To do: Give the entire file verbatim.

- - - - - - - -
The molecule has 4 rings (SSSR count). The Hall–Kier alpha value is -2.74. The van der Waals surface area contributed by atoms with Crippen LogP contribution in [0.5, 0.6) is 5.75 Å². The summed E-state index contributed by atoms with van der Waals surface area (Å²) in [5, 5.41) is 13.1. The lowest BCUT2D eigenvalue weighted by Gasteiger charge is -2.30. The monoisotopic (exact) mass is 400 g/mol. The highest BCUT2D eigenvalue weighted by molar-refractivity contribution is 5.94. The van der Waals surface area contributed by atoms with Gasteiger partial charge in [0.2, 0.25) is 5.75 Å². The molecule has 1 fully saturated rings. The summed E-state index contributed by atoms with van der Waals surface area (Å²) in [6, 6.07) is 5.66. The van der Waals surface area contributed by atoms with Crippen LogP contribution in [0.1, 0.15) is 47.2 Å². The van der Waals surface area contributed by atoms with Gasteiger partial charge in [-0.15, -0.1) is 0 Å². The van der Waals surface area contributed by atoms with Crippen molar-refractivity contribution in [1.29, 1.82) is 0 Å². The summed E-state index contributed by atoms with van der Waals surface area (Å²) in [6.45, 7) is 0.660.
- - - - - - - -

The molecule has 4 rings (SSSR count). The Hall–Kier alpha value is -2.74. The van der Waals surface area contributed by atoms with Crippen LogP contribution in [0.5, 0.6) is 5.75 Å². The summed E-state index contributed by atoms with van der Waals surface area (Å²) in [5, 5.41) is 13.1. The lowest BCUT2D eigenvalue weighted by Gasteiger charge is -2.30. The monoisotopic (exact) mass is 400 g/mol. The highest BCUT2D eigenvalue weighted by molar-refractivity contribution is 5.94. The van der Waals surface area contributed by atoms with Gasteiger partial charge in [0.2, 0.25) is 5.75 Å². The molecule has 1 fully saturated rings. The summed E-state index contributed by atoms with van der Waals surface area (Å²) in [6, 6.07) is 5.66. The van der Waals surface area contributed by atoms with Crippen LogP contribution in [0.1, 0.15) is 47.2 Å². The van der Waals surface area contributed by atoms with Gasteiger partial charge in [-0.15, -0.1) is 0 Å². The van der Waals surface area contributed by atoms with Crippen molar-refractivity contribution in [1.29, 1.82) is 0 Å². The summed E-state index contributed by atoms with van der Waals surface area (Å²) in [6.45, 7) is 0.660.